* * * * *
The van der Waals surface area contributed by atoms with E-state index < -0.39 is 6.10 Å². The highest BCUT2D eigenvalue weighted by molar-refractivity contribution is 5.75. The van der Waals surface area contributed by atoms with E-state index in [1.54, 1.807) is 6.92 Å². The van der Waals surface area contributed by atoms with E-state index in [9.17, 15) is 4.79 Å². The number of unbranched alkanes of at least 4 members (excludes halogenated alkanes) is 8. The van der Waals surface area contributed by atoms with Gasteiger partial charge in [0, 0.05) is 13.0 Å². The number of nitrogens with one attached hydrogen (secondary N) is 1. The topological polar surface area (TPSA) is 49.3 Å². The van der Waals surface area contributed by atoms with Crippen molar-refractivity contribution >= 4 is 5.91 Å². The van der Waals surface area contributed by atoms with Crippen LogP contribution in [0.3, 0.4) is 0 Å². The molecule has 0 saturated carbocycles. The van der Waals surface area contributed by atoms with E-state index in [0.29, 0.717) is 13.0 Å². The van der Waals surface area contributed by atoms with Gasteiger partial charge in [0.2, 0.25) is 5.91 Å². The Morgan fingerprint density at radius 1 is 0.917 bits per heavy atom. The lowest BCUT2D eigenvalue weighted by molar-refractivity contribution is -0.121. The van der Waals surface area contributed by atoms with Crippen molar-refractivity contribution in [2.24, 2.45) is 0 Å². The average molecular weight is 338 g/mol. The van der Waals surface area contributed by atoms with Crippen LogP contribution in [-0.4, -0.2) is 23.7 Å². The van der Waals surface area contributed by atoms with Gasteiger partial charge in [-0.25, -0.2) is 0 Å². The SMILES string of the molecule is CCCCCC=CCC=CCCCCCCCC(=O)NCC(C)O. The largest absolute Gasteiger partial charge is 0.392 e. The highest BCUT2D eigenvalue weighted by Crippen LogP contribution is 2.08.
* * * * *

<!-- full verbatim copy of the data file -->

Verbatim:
The van der Waals surface area contributed by atoms with E-state index < -0.39 is 6.10 Å². The highest BCUT2D eigenvalue weighted by molar-refractivity contribution is 5.75. The van der Waals surface area contributed by atoms with E-state index in [1.54, 1.807) is 6.92 Å². The van der Waals surface area contributed by atoms with E-state index in [9.17, 15) is 4.79 Å². The number of unbranched alkanes of at least 4 members (excludes halogenated alkanes) is 8. The van der Waals surface area contributed by atoms with Gasteiger partial charge in [0, 0.05) is 13.0 Å². The number of nitrogens with one attached hydrogen (secondary N) is 1. The topological polar surface area (TPSA) is 49.3 Å². The van der Waals surface area contributed by atoms with Crippen molar-refractivity contribution >= 4 is 5.91 Å². The van der Waals surface area contributed by atoms with Crippen LogP contribution in [0.3, 0.4) is 0 Å². The molecule has 0 saturated carbocycles. The van der Waals surface area contributed by atoms with E-state index in [0.29, 0.717) is 13.0 Å². The van der Waals surface area contributed by atoms with Gasteiger partial charge in [0.2, 0.25) is 5.91 Å². The Morgan fingerprint density at radius 1 is 0.917 bits per heavy atom. The lowest BCUT2D eigenvalue weighted by molar-refractivity contribution is -0.121. The van der Waals surface area contributed by atoms with Crippen molar-refractivity contribution in [2.24, 2.45) is 0 Å². The average molecular weight is 338 g/mol. The van der Waals surface area contributed by atoms with Crippen LogP contribution in [-0.4, -0.2) is 23.7 Å². The van der Waals surface area contributed by atoms with Gasteiger partial charge in [-0.25, -0.2) is 0 Å². The SMILES string of the molecule is CCCCCC=CCC=CCCCCCCCC(=O)NCC(C)O. The largest absolute Gasteiger partial charge is 0.392 e. The highest BCUT2D eigenvalue weighted by Crippen LogP contribution is 2.08.